Labor has come to place too much faith in the ability of centralised government and markets to solve all of society’s problems.
With the Abbott government experiencing severe wobbles in its first year in office, and polls showing that it would be comprehensively defeated if an election were held now, comes the obvious temptation for the other side of politics to play a low-risk, small-target strategy. That would be a serious mistake.
Nothing that has happened since last September’s election defeat obscures the fact that the Australian Labor Party is at a tipping point in its 123-year history. Given the results of state and federal elections since 2011, Labor arguably risks becoming a boutique party that can barely muster a primary vote with a three in front of it. The next 2½ years are shaping up as the most important since Gough Whitlam became opposition leader in 1967. The party must conduct a searching analysis of its organisation, policies, personnel, and critically reflect on its history, whether its most recent past or formative phase.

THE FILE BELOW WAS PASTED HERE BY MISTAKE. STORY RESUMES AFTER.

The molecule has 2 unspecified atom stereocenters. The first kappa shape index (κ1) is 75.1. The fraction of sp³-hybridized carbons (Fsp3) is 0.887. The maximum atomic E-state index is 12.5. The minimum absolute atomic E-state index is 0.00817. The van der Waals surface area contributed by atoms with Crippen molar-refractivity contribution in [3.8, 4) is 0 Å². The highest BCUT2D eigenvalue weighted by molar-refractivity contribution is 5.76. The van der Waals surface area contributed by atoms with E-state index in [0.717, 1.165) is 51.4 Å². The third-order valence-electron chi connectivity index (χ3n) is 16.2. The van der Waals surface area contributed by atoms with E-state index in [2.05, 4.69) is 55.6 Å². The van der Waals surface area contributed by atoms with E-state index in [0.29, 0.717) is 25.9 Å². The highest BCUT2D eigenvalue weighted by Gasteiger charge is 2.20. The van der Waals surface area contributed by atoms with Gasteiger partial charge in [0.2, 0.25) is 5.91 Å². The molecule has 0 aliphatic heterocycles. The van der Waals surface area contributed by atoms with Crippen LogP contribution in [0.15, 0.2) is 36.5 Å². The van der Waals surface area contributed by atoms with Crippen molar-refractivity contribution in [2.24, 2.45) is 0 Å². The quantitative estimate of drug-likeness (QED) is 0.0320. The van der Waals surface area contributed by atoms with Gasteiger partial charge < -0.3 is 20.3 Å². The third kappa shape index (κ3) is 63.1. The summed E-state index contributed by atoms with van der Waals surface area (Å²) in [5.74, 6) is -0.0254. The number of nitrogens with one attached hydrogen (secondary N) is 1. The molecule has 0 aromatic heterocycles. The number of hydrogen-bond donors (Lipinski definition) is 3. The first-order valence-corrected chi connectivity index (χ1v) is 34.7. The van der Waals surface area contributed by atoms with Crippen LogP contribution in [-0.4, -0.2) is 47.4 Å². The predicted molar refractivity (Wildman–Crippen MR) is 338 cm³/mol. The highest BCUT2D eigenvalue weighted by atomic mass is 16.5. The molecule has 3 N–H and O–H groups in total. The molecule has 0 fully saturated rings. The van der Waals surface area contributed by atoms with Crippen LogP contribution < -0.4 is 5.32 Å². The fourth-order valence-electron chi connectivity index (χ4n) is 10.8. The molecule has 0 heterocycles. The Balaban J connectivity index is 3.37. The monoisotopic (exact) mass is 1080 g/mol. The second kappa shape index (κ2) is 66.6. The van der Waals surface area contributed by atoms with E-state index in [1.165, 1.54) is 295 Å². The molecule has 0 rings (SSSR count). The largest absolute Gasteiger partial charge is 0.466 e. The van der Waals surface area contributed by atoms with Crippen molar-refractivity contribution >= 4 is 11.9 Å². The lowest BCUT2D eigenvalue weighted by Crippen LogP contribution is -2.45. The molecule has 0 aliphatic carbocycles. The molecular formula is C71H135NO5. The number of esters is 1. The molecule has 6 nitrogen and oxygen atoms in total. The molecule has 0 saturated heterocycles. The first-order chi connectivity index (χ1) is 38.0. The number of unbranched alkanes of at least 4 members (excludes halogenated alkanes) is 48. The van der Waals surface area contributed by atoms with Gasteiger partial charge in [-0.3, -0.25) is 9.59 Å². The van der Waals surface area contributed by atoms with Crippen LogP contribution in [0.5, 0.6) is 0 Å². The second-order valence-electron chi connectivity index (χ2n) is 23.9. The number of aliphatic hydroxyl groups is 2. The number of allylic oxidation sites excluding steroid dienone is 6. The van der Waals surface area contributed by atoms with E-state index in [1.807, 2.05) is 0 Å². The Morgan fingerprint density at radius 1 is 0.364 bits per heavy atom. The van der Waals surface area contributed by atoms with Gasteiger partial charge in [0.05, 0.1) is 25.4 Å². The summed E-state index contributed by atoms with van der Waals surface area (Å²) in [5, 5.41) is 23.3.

Which brings us to the party’s official reason for being, a point of contention over the past week, eliciting contributions from Bill Shorten and Chris Bowen. In 1921, Labor adopted a socialist objective which aimed for "the democratic socialisation of industry, production, distribution and exchange". The outcome of a compromise and watered down over the years, the objective was a historic act of folly. Tellingly, it has been observed more in its breach.
The move cut against the grain of early Labor politics in three respects. First, prior to World War One, Labor ideology, call it socialism if you like, was always more a set of values, or an ethical vision, than a doctrinaire blueprint for government. Second, it was a popular ideology: Labor was the first party of its kind to form government in the world. Third, by elevating the principle of state ownership above all else, Labor arguably lost the ability to talk in simple human terms about its mission.